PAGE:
Ament, like in Dam(n) It. Allan Ament (attorney, writer, and person instrumental in the official – though no longer existing – writers association and language arts institute) was kind enough to spend some time talking about writing his book, Learning to Float – Memoir of a Caregiver-Husband. Another key talent, a sense of humor.
As Allan mentions, life is a writing prompt. Even if you don’t intend to write a book, life can put a person through an experience that others ask to hear or read. His story is based on caring for his wife, Deloris Ament, who is also a writer and editor with her own book, Iridescent Light – The Emergence of Northwest Art. Caregiver is a job frequently engaged by necessity as much as choice, which is where Allan found himself. Requests from friends about medical progress turned into an email list, which turned into a blog, which turned into a book. The path to publication does not always follow a plan.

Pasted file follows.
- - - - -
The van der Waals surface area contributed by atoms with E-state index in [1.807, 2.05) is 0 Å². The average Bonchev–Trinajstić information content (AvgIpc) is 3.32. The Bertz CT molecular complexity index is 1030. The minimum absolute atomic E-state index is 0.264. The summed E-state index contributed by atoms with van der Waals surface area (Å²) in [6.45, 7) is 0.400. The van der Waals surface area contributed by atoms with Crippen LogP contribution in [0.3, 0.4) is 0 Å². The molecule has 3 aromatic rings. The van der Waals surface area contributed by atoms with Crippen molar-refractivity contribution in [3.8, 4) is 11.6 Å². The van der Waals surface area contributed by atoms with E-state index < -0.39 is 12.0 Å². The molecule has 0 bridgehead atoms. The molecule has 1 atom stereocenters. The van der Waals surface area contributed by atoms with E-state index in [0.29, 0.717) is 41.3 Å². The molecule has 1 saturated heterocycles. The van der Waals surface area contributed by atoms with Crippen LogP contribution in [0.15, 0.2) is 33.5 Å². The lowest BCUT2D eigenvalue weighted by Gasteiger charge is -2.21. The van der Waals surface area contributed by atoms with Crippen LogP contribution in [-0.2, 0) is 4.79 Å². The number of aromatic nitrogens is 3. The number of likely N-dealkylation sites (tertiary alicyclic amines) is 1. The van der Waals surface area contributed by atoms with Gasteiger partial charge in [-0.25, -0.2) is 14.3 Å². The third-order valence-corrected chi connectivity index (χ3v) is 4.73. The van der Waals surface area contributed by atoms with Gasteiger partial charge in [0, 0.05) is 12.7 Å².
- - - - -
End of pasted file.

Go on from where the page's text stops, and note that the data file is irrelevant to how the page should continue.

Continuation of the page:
He gives credit to the various writing groups on the island (a place that is “amazingly supportive of creativity.”), and notes their differences in style; the role of the various types of editors, something he’s familiar with because Deloris is one of the best; and how attempts at perfection can intrude on creativity. As he advised one of his perfectionist students, “Get a life.” Considering the topic of his book, and the life he’s led, that’s far more pragmatic than academic.
Writing On Whidbey Island (WOWI) episode 5 – Allan Ament, Learning to Float